Cutting out small stencils from paper or peel for marking the forehead or other parts of the body with patterns.
You know what this makes me think of? Eyebrows.
Momma is the type to sit (for what seems like hours) and pluck pluck pluck her eyebrows into neat lines. Me? I don’t have the patience. I groom as necessary but I’ll invariably spend too much time on one and be exhausted before I can even get to the other.
Please, someone, tell me you do this, too?
I’ve tried a bunch of shortcuts, too. Those pre-cut eyebrow wax strips? Never fit my face, always needed to be trimmed. So I moved to the ones that came in the square strips since I’d have to cut them anyway.
Folks, when they say not to rewax the same place twice on the same night, please listen. For the love of all that’s good, do NOT rewax your brow ridge twice in one night to catch those few stray hairs. They’re not trying to make you walk around semi-unkempt, they’re trying to avoid potential lawsuits you ripping a few layers of skin off on that second pass. And that hurts. A lot. For about a week.
So, thanks to my German heritage, I just deal with the Brooke Sheilds-look and let my glasses distract.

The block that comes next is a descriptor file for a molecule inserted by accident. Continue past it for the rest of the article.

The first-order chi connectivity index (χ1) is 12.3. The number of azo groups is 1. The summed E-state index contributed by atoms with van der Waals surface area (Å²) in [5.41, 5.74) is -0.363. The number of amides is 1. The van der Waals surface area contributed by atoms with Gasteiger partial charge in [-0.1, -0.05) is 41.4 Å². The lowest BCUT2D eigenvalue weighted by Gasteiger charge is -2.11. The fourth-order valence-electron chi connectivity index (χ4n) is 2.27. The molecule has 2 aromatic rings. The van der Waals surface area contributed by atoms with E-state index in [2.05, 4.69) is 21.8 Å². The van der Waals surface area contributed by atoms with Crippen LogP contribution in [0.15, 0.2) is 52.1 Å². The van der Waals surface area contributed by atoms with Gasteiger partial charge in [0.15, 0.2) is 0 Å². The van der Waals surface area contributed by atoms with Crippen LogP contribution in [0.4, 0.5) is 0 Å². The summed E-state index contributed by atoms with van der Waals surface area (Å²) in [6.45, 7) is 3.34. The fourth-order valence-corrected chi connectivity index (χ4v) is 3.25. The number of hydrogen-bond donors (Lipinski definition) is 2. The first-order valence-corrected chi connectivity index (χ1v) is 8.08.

For the record, the one time I had my brows waxed professionally I was broken-out for a full week. My skin and wax just don’t mix.
Anyway! Getting somewhere near the topic at hand.
Have you seen those plastic eyebrow guides? I can’t tell if they’re throw-backs to the era of drawn-on eyebrows (hello, Joan Crawford eyes!) or something “new” (no such thing, really, but you know what I mean). I understand what they’re trying to do, but I think it’s kinda far-fetched to spend $20 on a set of templates to shape a statement of your face that isn’t even fitted to the canvas, you know?
We’re not one size fits all. We’re not even symmetrical, generally. The most beautiful things about a person are the little quirks (physical or otherwise) that make us individuals. Which is why I like the idea of, if you must have a template, making one yourself (easy instructions over at the Makeup Files).
There are other fun ways to use stencils for body art. Simple stencils can be used to aid in face painting for young ones (or those young at heart) or for temporary tattoos for a fun night out. While you can purchase plenty of ready-made stencils in a variety of designs, making your own is fairly simple as well.
Things to consider:
- Stencils should be flexible to easily wrap around curves of the body
- Acetate sheets will last longer than paper ones
- Clean lines are easier to follow, so use a fresh craft blade or heated stencil cutter for the best results
- Paints, pencils and powders should all be safe for use on skin (and keep in mind that lipstick, while handy, can really clog your pores so make sure to use it sparingly away from the lips and thoroughly wash it all off as soon as possible)
So, whether you intent is frivolity or allure, have fun with it! Tomorrow we’ll get into some different cutout projects that have nothing to do with face paint or eyebrows 😉